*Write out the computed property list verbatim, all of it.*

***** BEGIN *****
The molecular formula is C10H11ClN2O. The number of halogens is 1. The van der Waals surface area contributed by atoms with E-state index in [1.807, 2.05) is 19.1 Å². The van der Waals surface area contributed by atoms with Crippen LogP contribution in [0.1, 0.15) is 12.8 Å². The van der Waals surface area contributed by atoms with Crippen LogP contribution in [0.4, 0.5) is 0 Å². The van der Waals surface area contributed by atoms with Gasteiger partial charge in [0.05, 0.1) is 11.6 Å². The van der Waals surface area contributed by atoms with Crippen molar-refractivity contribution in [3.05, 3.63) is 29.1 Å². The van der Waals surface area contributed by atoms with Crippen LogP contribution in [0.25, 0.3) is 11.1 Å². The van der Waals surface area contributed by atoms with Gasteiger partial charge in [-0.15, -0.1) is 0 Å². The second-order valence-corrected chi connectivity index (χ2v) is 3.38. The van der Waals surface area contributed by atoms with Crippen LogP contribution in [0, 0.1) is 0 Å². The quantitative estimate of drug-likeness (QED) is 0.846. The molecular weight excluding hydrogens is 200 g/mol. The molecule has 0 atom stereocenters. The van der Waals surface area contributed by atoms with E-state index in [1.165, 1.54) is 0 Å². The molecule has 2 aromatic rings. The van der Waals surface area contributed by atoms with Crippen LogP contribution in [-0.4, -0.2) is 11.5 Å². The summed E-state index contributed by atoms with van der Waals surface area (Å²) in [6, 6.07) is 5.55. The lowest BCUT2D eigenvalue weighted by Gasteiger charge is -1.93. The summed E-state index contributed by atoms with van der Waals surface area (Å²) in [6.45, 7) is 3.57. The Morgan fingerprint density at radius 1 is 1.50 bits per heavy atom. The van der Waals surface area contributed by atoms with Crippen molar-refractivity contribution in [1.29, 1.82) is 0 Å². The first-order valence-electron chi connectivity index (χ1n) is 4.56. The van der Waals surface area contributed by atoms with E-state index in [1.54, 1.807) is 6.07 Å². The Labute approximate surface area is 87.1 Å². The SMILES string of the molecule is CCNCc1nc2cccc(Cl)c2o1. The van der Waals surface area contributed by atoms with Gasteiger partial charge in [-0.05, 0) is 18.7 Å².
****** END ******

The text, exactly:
The molecular formula is C10H11ClN2O. The number of halogens is 1. The van der Waals surface area contributed by atoms with E-state index in [1.807, 2.05) is 19.1 Å². The van der Waals surface area contributed by atoms with Crippen LogP contribution in [0.1, 0.15) is 12.8 Å². The van der Waals surface area contributed by atoms with Crippen LogP contribution in [0.4, 0.5) is 0 Å². The van der Waals surface area contributed by atoms with Gasteiger partial charge in [0.05, 0.1) is 11.6 Å². The van der Waals surface area contributed by atoms with Crippen molar-refractivity contribution in [3.05, 3.63) is 29.1 Å². The van der Waals surface area contributed by atoms with Crippen LogP contribution in [0.25, 0.3) is 11.1 Å². The van der Waals surface area contributed by atoms with Gasteiger partial charge in [-0.15, -0.1) is 0 Å². The second-order valence-corrected chi connectivity index (χ2v) is 3.38. The van der Waals surface area contributed by atoms with Crippen LogP contribution in [0, 0.1) is 0 Å². The quantitative estimate of drug-likeness (QED) is 0.846. The molecular weight excluding hydrogens is 200 g/mol. The molecule has 0 atom stereocenters. The van der Waals surface area contributed by atoms with E-state index in [1.165, 1.54) is 0 Å². The molecule has 2 aromatic rings. The van der Waals surface area contributed by atoms with Crippen LogP contribution in [-0.4, -0.2) is 11.5 Å². The summed E-state index contributed by atoms with van der Waals surface area (Å²) in [6, 6.07) is 5.55. The lowest BCUT2D eigenvalue weighted by Gasteiger charge is -1.93. The summed E-state index contributed by atoms with van der Waals surface area (Å²) in [6.45, 7) is 3.57. The Morgan fingerprint density at radius 1 is 1.50 bits per heavy atom. The van der Waals surface area contributed by atoms with Crippen molar-refractivity contribution in [1.29, 1.82) is 0 Å². The first-order valence-electron chi connectivity index (χ1n) is 4.56. The van der Waals surface area contributed by atoms with E-state index in [1.54, 1.807) is 6.07 Å². The Labute approximate surface area is 87.1 Å². The SMILES string of the molecule is CCNCc1nc2cccc(Cl)c2o1. The van der Waals surface area contributed by atoms with Gasteiger partial charge in [-0.05, 0) is 18.7 Å².